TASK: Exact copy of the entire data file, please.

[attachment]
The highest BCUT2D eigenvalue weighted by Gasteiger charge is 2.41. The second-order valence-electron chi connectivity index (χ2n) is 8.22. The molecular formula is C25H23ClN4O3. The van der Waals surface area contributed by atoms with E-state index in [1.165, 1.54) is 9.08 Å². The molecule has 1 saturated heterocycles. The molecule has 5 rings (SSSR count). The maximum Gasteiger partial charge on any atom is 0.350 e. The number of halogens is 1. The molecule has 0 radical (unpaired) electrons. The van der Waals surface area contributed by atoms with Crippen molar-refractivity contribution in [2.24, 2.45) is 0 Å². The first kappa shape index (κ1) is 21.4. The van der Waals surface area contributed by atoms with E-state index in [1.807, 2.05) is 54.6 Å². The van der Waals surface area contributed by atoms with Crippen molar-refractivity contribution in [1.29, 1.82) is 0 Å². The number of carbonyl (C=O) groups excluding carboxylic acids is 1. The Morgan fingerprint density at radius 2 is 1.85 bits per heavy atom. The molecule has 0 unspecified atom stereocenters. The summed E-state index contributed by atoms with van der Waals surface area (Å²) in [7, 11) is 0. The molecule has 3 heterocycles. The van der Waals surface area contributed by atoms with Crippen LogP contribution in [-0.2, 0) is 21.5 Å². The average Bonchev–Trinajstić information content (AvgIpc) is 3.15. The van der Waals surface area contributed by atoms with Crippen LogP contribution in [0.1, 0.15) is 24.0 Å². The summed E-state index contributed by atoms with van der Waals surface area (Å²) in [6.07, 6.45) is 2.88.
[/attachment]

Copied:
The highest BCUT2D eigenvalue weighted by Gasteiger charge is 2.41. The second-order valence-electron chi connectivity index (χ2n) is 8.22. The molecular formula is C25H23ClN4O3. The van der Waals surface area contributed by atoms with E-state index in [1.165, 1.54) is 9.08 Å². The molecule has 1 saturated heterocycles. The molecule has 5 rings (SSSR count). The maximum Gasteiger partial charge on any atom is 0.350 e. The number of halogens is 1. The molecule has 0 radical (unpaired) electrons. The van der Waals surface area contributed by atoms with Crippen molar-refractivity contribution in [2.24, 2.45) is 0 Å². The first kappa shape index (κ1) is 21.4. The van der Waals surface area contributed by atoms with E-state index in [1.807, 2.05) is 54.6 Å². The van der Waals surface area contributed by atoms with Crippen molar-refractivity contribution in [1.29, 1.82) is 0 Å². The number of carbonyl (C=O) groups excluding carboxylic acids is 1. The Morgan fingerprint density at radius 2 is 1.85 bits per heavy atom. The molecule has 0 unspecified atom stereocenters. The summed E-state index contributed by atoms with van der Waals surface area (Å²) in [7, 11) is 0. The molecule has 3 heterocycles. The van der Waals surface area contributed by atoms with Crippen LogP contribution in [-0.2, 0) is 21.5 Å². The average Bonchev–Trinajstić information content (AvgIpc) is 3.15. The van der Waals surface area contributed by atoms with Crippen LogP contribution in [0.1, 0.15) is 24.0 Å². The summed E-state index contributed by atoms with van der Waals surface area (Å²) in [6.07, 6.45) is 2.88.